Thank you, Charlie Sheen. I can’t recall such fanfare for one man –especially such a ridiculous man- in my entire goddamn life. Can you? In 2008, the buzz over Barack Obama came close. But Obama was about to become the first black president of the United States of America. Merely by speaking, Sheen single-handedly knocked rogue-psycho dictator, Kadafi off our front pages and, if we’re being honest, all of our radars. “Rivers of blood?” Yawn. Charlie gave us “Tiger’s blood & Adonis DNA!” By offering the Full-Monty of his Super Ego, Charlie Sheen turned on, turned off and transfixed the world.

Even Mel Gibson’s vile tirades of last year seem small by comparison. Whereas Mel came off sad and pathetic Charlie is…well… glad and pathetic. That’s it, then, isn’t it? His unmitigated glee. The TV shrinks claim we’re seeing mania, the chronic upside to a bi-polar disorder. So, where’s the crash? When does Adonis come whimpering onto Oprah begging for forgiveness? I don’t see it, either. Why should he? In between rants, Sheen jumped on Twitter and in 24 hours amassed over 1,000,000 followers. Now he’s doubled that, and counting. Usually hitting bottom requires the opposite to happen: people abandon you. Not hang on your every word.

Up until a few days ago, Sheen was known primarily for starring in a stupid but popular sitcom and for his relentless obsession with contraband, hookers and porn stars. Like his dad, he’d been in a few movies. Even a good one. But unlike most actors, Sheen stayed popular (and got paid tons of money) despite being a major-league douche bag. His bad boy rep actually seemed to help him.

And now it has catapulted him into the stratosphere. Already, he could make millions just on twitter sponsorships alone. Writing a book, he wants and will get $10,000,000 in advance for it. Of course he’ll do SN&L. Then maybe tour like Conan. And when he returns to Hollywood he’ll be treated like the “winner” he says he is.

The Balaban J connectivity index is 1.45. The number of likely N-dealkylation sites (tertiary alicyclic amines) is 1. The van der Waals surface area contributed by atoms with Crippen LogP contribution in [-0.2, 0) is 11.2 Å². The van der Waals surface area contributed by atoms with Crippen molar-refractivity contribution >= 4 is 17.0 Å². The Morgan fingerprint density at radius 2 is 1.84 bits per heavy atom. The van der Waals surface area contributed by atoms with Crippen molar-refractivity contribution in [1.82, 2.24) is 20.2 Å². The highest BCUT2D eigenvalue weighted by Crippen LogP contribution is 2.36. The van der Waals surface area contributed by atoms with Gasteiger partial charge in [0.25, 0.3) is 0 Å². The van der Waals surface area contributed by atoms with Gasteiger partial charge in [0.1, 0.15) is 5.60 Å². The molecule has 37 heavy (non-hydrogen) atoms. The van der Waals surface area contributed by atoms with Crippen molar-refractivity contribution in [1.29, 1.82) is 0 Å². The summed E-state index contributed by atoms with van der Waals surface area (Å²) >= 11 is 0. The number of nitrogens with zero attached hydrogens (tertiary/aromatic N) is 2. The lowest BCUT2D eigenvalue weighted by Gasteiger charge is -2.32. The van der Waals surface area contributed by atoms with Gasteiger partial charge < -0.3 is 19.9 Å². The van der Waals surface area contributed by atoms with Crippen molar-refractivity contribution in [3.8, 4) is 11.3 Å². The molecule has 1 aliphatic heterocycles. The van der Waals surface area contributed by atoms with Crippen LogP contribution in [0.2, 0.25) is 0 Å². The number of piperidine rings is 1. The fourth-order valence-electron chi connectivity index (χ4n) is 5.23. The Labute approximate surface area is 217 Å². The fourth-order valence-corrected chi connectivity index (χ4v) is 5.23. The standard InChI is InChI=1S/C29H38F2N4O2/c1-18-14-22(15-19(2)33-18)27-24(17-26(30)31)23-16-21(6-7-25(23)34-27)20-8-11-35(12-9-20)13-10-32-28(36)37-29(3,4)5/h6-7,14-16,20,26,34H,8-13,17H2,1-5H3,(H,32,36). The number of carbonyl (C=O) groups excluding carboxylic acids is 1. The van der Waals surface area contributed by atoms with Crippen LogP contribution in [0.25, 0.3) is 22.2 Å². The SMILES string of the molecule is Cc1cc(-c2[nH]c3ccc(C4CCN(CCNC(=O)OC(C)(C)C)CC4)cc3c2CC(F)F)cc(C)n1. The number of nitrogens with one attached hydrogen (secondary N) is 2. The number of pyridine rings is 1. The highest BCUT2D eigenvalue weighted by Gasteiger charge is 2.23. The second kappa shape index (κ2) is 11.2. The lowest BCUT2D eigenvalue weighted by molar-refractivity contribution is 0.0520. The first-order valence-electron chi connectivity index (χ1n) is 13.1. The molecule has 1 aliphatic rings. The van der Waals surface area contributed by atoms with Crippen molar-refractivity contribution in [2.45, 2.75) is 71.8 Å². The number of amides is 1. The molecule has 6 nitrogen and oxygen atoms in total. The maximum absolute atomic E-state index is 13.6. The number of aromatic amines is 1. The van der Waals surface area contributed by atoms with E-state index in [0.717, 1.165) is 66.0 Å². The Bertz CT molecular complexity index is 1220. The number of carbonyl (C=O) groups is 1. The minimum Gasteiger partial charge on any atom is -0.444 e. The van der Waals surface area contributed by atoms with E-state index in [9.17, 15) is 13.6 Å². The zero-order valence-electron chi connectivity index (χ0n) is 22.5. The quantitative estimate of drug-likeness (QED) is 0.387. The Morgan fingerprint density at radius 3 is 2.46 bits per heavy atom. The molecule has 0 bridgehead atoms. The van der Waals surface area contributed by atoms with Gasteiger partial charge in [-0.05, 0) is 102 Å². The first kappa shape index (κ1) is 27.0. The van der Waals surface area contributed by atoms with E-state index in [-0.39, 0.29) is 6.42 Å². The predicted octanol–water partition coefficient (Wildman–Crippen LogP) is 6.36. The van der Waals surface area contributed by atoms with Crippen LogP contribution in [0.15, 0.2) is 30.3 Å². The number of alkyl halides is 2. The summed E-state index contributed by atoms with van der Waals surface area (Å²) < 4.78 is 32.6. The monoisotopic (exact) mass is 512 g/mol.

Or maybe not. Sheen did a live webcast that by all accounts sunk his battleship.


Thinker or stinker?

I went to a cocktail party the other night. Given I don’t cocktail anymore I’m pretty much there for chips and the occasional conversation. That means most every social gathering is, for me, a chore. Especially without the social lubricant. But, honestly, I wasn’t socially adept even when I was drinking. Neither a good time Charlie nor a brawler, I tended to hop from person to person nervously trying to make a connection. Failing that I would drink until it was time to go home and pass out, hopefully in that order.

Thing is I’m in an introvert. For myriad reasons –good and bad- I’m more comfortable living in my own head than most anyplace else. Consider my passions: reading, writing, running, cinema, working out, fishing; things I can and do all by myself.

Maybe “comfortable” is the wrong word. Frankly, my head can be a bad neighborhood. It gets pretty scary in there. Yet, I’m used to it. And it’s been my M.O. since I was a boy.

So, I’m at this party and I notice one of the children shying away from the pack. One of the other kids asks the little girl to play. She shakes her head no. Then the child’s mother intervenes. “Go on, sweetie, you’ll have fun.” Her daughter is having none of it. As I was nowhere near the adult party (see above explanation), I walked over and ask what’s the matter.

The mom says what moms always say when her child’s behavior is called into question: “She’s just tired.”

“I wonder if she’s an introvert,” I offer.

Aghast, the mother ruefully denies the possibility. It’s as if I accused her daughter of being abnormal.

Feeling guilty for exacerbating things, I tell the woman that I’m an introvert too, and that, after all, the world needs introverts. “Who would write all the books,” I joked, “if everyone were outside playing?” Not the best argument but it seems to make the mom feel better. Which makes me feel better, especially given how infrequently I add value to a conversation. I also think most art requires looking inward.